Many Denver And Aurora Graduates Not College-Ready

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4min 24sec

Public schools in Denver and Aurora are largely failing to prepare kids for college. A new report from the watchdog group A+ Denver shows more students are graduating from those high schools and going to college. But it found many students don’t get degrees because they’re not ready for college-level work. The group now thinks Denver and Aurora high schools are due for a radical restructuring.

Here is a transcript of CPR education reporter Jenny Brundin's report:

Reporter Jenny Brundin: There has been progress in Denver and Aurora schools over the past five years. Graduation rates in Denver, for example, have jumped 20 percentage points since 2006. More students are taking advanced AP courses and are going to college. But the report points to some troubling statistics. Take ACT scores - that’s one of the national college entrance exams. A+ Denver’s Van Schoales says more than a third of students consistently score below 15.

Van Schoales: Which is very low. In fact so low that these students would not be able to sign up to be in the infantry in the U.S. military.

Reporter: By comparison, students who graduate from four-year Colorado colleges typically scored around 24 on their ACTs. The new report also shows huge achievement gaps between whites and minorities. For example, a quarter of African American and Latino juniors in DPS high schools score 19 or above on the ACT. Three-quarters of their white counterparts do. Schoales says poverty is a factor, but he points to schools like the Denver School of Science and Technology, which is bucking the trend.

Schoales: They’re doing some remarkable things. They’re getting all of their kids to college, and most of them are going to college prepared based on their ACT scores and other measures.

Reporter: In 2001, the Bill & Melinda Gates Foundation gave Colorado $8 million to turn all of its high schools around. Since then, there have been at least six commissions, hundreds of program changes, and multiple pieces of legislation passed to address the achievement gap between whites and minorities. Why hasn’t it worked? Schoales says the changes haven’t gone far enough.

Schoales: It’s sort of like taking the Model T and saying, 'we very much would like to have a Prius.' And so we’ve added these other features. We’ve tried to layer on a couple of programs on top of this existing Model T, and we haven’t changed the fundamental structures…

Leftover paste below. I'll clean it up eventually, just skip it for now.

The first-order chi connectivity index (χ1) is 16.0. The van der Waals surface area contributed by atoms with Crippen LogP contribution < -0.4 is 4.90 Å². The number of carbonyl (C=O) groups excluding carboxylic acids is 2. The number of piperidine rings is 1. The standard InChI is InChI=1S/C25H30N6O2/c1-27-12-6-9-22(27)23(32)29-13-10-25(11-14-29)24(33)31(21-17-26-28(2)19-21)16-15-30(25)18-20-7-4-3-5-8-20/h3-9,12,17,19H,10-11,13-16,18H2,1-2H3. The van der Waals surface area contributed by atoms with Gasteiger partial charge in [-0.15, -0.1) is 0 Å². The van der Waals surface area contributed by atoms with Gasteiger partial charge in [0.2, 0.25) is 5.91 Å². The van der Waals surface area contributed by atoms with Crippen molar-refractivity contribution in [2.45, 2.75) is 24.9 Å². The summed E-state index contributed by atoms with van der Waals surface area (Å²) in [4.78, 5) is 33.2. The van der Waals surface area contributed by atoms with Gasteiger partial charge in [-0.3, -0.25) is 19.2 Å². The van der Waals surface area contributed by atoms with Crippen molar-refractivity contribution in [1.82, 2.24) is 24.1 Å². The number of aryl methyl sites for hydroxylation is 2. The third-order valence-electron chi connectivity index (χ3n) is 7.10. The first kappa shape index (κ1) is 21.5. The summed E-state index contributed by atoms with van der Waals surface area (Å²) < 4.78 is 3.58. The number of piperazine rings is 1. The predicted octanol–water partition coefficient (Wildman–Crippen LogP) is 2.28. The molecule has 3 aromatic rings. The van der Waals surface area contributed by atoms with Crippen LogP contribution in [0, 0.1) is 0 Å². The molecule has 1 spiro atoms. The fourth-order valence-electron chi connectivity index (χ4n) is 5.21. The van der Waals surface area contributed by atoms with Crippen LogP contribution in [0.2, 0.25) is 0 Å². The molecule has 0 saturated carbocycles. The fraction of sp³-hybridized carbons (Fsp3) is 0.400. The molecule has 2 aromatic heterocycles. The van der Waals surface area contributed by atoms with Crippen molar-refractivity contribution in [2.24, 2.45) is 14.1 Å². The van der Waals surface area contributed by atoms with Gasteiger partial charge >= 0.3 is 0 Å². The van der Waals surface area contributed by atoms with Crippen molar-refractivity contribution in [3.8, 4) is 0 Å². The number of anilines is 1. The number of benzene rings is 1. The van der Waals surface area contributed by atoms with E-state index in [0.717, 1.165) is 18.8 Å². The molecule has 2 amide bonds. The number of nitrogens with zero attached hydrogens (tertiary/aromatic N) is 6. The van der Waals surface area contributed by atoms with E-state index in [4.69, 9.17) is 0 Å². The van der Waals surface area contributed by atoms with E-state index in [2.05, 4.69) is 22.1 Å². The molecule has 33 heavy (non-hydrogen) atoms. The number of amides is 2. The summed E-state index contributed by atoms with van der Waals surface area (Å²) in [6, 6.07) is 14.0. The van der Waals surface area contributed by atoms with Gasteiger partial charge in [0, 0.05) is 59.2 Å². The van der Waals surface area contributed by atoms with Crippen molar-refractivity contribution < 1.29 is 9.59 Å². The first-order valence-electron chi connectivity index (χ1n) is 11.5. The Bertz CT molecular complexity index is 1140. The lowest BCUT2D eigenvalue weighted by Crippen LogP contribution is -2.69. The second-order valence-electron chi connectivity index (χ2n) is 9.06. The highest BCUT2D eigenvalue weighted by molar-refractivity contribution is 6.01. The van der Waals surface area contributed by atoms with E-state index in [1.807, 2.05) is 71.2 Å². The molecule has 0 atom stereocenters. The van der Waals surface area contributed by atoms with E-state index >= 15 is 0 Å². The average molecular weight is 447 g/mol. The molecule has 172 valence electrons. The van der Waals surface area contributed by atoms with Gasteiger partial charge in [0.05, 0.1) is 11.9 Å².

Reporter: Like the ways teachers teach, or how they can really be held responsible for student learning when they often teach as many as 160 students a year. The report suggests a number of solutions, such as creating more innovative and smaller schools from scratch.

Reporter: Aurora Superintendent John Barry agrees more work needs to be done. But he says there has been progress. He says last year Aurora high school students took 2,600 college level courses. Seven years ago it was just a handful.

John Barry: I’ve seen students who have taken college courses within high school and a whole new world opens up to them and the reality that they can go to college because they’ve been successful in taking the course.

Reporter: The A+ report acknowledges those advances, but it also shows more than half of Denver and Aurora’s students have to take a remediation course in college before they can enroll in regular classes. Barry says the report doesn’t reflect newer data to be released next week showing an improvement in remediation rates. He also says the full impact of new developments like on-line high schools, blended learning, and special career path programs won’t be known for a few more years. DPS Assistant Superintendent Antwan Wilson agrees. He also says some of the schools criticized in the report are being phased out, and many new schools were created just a year or two ago. He says there are some early signs of success, like, attendance is up, and enrollment in AP classes is too.

Antwan Wilson: And we have more passing those classes, but the report also shows we have a lot more work to do, and in that, I think the report is accurate. We do have a lot more work to do.

Reporter: Wilson rejects the report’s call for a “radical redesign” of schools. But he says high schools will have to figure out a way to “personalize” instruction for each individual student. That would be a big shift in the way many high schools do business now.

[Photo: A+ Denver]

Read the full report: Denver and Aurora High Schools: Crisis and Opportunity